Two months of Skype calls with 120 people submitting to European Testing Conference 2018 in Amsterdam has now transformed into a program. We're delighted to announce people you get to hear from, and topics you get to learn in the 2018 conference edition! Each one of these have been hand-picked for practical applicability and diversity of topics and experiences in a process of pair-interview. Thank you for the awesome selection team of 2018: Maaret Pyhäjärvi, Franziska Sauerwein, Julia Duran and Llewellyn Falco.

We have four keynotes for you balancing testing as testers and programmers know it, cultivating cross-learning:
  • Gojko Adzic will share on Painless Visual Testing
  • Lanette Creamer teaches us on how to Test Like a Cat
  • Jessica Kerr gives the programmer perspective with Coding is the easy part - Software Development is Mostly Testing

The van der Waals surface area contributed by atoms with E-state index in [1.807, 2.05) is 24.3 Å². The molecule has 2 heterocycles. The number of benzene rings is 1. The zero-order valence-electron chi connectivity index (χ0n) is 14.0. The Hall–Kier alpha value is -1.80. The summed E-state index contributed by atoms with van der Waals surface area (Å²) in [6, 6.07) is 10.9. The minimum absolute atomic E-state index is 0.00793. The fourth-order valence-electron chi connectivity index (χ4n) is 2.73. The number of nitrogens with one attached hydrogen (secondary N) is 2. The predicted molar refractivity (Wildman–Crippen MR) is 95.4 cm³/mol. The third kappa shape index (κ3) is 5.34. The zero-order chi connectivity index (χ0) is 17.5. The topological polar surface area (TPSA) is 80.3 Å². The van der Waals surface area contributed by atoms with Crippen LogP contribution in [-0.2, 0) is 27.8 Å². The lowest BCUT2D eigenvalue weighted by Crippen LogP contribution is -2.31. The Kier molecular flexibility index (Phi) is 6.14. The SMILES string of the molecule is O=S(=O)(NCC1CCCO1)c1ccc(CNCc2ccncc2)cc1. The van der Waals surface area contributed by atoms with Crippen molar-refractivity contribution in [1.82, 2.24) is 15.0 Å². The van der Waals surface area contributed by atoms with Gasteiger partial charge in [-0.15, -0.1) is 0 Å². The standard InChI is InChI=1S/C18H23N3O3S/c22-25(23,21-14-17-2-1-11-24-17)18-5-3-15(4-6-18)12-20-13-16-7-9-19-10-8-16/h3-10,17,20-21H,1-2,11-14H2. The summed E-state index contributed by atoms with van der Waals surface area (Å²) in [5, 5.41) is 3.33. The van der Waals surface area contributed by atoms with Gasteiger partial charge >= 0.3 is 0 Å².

• Zeger van Hese Power of Doubt - Becoming a Software Sceptic
With practical lessons in mind, we reserve 90 minute sessions for the following hands-on workshops you get to choose to participate two, as we repeat the sessions twice during the conference:
  • Lisa Crispin and Abby Bangser teach on Pipelines as Products Path to Production
  • Seb Rose and Gaspar Nagy teach  on Writing Better BDD Scenarios
  • Amber Race teaches on Exploratory Testing of REST APIs
  • Vernon Richards teaches on Scripted and Non-Scripted Testing
  • Alina Ionescu and Camil Braden teach on Use of Docker Containers
While workshops get your hands into learning, demo talks give you a view into looking someone experienced in doing something you would want to mimic. We wanted to do three of these side by side, but added an organizer bonus talk on something we felt strongly on. Our selection of Demo talks is:
  • Alexandra Schladebeck lets you see Exploratory Testing in Action
  • Dan Gilkerson shows you how to use Glance in making your GUI test code simpler and cleaner
  • Matthew Butt shows how to Unit/Integration Test Things that Seem Hard to Test